Glacier National Park, together with the Waterton Lakes National Park in Canada, form the world's first International Peace Park. But in this rugged section of the northern Rockies, exhilaration is the universal language. Mountain goats cling to craggy, glacier carved peaks. Pie is served fresh daily in a small town. And drivers watch the scenery unfold beyond their knuckles as they drive along a road that defies words.

If there's one defining feature of this place it's the engineering wonder known as the Going-to-the-Sun Road. This spectacular 50-mile highway clings to the edge of the world as cars—and bikes—cross over the Continental Divide at Logan Pass. Along the way, don't be surprised if resident wildlife shares the road with you. After all, the same remote solitude you’re seeking is what attracted them here in the first place. Then unwind in a comfortable wooden chair at the Lake McDonald Lodge. As you pass through the gates and leave the park, you may also be a changed person.

Oversize vehicles can be parked at various points. Rental cars are available at nearby towns. A shuttle service may be available; call the park for details. Inquire ahead of time as to the current status of the Going-to-the-Sun-Road because snow can often last well into June.


1. West Glacier to Logan Pass
video

Traveling the Going-to-the-Sun Road from West Glacier to Logan Pass is unforgettable. Your visual experiences will range from Lake McDonald Falls to Triple Arches and the Weeping Wall. The sight of mountain goats clinging to craggy peaks and grizzlies roaming their vast homeland leave you mesmerized. Every bend of this Road leads to another of seemingly limitless glory.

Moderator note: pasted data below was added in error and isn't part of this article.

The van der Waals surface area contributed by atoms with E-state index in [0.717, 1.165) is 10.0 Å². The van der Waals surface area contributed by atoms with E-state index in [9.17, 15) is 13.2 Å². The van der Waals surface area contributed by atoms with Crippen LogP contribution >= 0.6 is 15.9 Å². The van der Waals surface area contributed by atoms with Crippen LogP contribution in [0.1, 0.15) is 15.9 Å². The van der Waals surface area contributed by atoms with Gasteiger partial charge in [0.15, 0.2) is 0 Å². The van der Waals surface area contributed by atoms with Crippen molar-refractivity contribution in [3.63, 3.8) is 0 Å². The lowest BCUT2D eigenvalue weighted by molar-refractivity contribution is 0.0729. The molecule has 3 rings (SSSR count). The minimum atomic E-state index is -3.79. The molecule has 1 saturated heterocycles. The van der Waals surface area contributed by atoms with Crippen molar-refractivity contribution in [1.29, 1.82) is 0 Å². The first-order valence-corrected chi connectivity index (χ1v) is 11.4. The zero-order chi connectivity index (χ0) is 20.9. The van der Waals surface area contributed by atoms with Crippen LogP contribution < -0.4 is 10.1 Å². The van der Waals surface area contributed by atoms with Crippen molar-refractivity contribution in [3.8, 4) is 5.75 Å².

Extra Insight:
Despite its short season, the wildflower display in Glacier National Park is dazzling. The western side is similar to the Pacific Northwest, where thick forests of cedar and hemlock give way to heather, gentian, bear grass and glacier lily. On the more arid eastern slopes, you’re likely to spot pasque flower, lupine, Indian paintbrush, gaillardia, asters and shooting stars. The best time to see wildflowers is from late June through early August. 


2.Logan Pass to Saint Mary
video

Traveling from Logan Pass to Saint Mary, you’ll be constantly awestruck by the Going-to-the-Sun Road, a modern day engineering marvel. If your legs need a stretch, take the opportunity to experience Hidden Lake Nature Trail, Glacier National Park’s most popular hike. If you’re in the mood to cruise in style, be sure to tour the park on one of Glacier’s signature Red Buses. Don’t miss a peek at Jackson Glacier, the seventh largest in the Park.
Extra Insight:
Glaciers are a living natural record of history. As these rivers of ice have flowed for thousands of years, they’ve recorded phenomenal insight into the fluctuations of climate and weather trends that have occurred in our ecosystem.